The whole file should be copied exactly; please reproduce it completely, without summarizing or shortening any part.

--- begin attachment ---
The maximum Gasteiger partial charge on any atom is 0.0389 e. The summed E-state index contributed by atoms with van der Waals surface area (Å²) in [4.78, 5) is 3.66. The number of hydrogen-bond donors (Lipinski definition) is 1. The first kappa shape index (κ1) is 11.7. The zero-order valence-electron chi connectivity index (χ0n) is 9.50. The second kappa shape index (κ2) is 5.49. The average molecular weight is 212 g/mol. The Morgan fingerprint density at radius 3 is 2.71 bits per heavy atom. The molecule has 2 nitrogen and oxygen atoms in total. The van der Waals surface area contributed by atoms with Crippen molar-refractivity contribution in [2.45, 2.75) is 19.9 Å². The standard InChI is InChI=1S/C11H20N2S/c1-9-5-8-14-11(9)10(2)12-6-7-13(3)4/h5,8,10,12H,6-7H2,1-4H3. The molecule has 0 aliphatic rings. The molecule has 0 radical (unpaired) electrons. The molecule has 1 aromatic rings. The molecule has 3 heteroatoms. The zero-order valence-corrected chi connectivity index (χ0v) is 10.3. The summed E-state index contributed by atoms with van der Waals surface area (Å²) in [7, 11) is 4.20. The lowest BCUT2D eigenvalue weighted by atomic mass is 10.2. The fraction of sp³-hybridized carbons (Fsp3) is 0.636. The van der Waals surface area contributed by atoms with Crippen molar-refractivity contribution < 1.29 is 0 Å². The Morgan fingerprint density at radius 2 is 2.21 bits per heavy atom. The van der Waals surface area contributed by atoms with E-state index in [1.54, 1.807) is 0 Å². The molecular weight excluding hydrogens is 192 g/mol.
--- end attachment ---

The maximum Gasteiger partial charge on any atom is 0.0389 e. The summed E-state index contributed by atoms with van der Waals surface area (Å²) in [4.78, 5) is 3.66. The number of hydrogen-bond donors (Lipinski definition) is 1. The first kappa shape index (κ1) is 11.7. The zero-order valence-electron chi connectivity index (χ0n) is 9.50. The second kappa shape index (κ2) is 5.49. The average molecular weight is 212 g/mol. The Morgan fingerprint density at radius 3 is 2.71 bits per heavy atom. The molecule has 2 nitrogen and oxygen atoms in total. The van der Waals surface area contributed by atoms with Crippen molar-refractivity contribution in [2.45, 2.75) is 19.9 Å². The standard InChI is InChI=1S/C11H20N2S/c1-9-5-8-14-11(9)10(2)12-6-7-13(3)4/h5,8,10,12H,6-7H2,1-4H3. The molecule has 0 aliphatic rings. The molecule has 0 radical (unpaired) electrons. The molecule has 1 aromatic rings. The molecule has 3 heteroatoms. The zero-order valence-corrected chi connectivity index (χ0v) is 10.3. The summed E-state index contributed by atoms with van der Waals surface area (Å²) in [7, 11) is 4.20. The lowest BCUT2D eigenvalue weighted by atomic mass is 10.2. The fraction of sp³-hybridized carbons (Fsp3) is 0.636. The van der Waals surface area contributed by atoms with Crippen molar-refractivity contribution < 1.29 is 0 Å². The Morgan fingerprint density at radius 2 is 2.21 bits per heavy atom. The van der Waals surface area contributed by atoms with E-state index in [1.54, 1.807) is 0 Å². The molecular weight excluding hydrogens is 192 g/mol.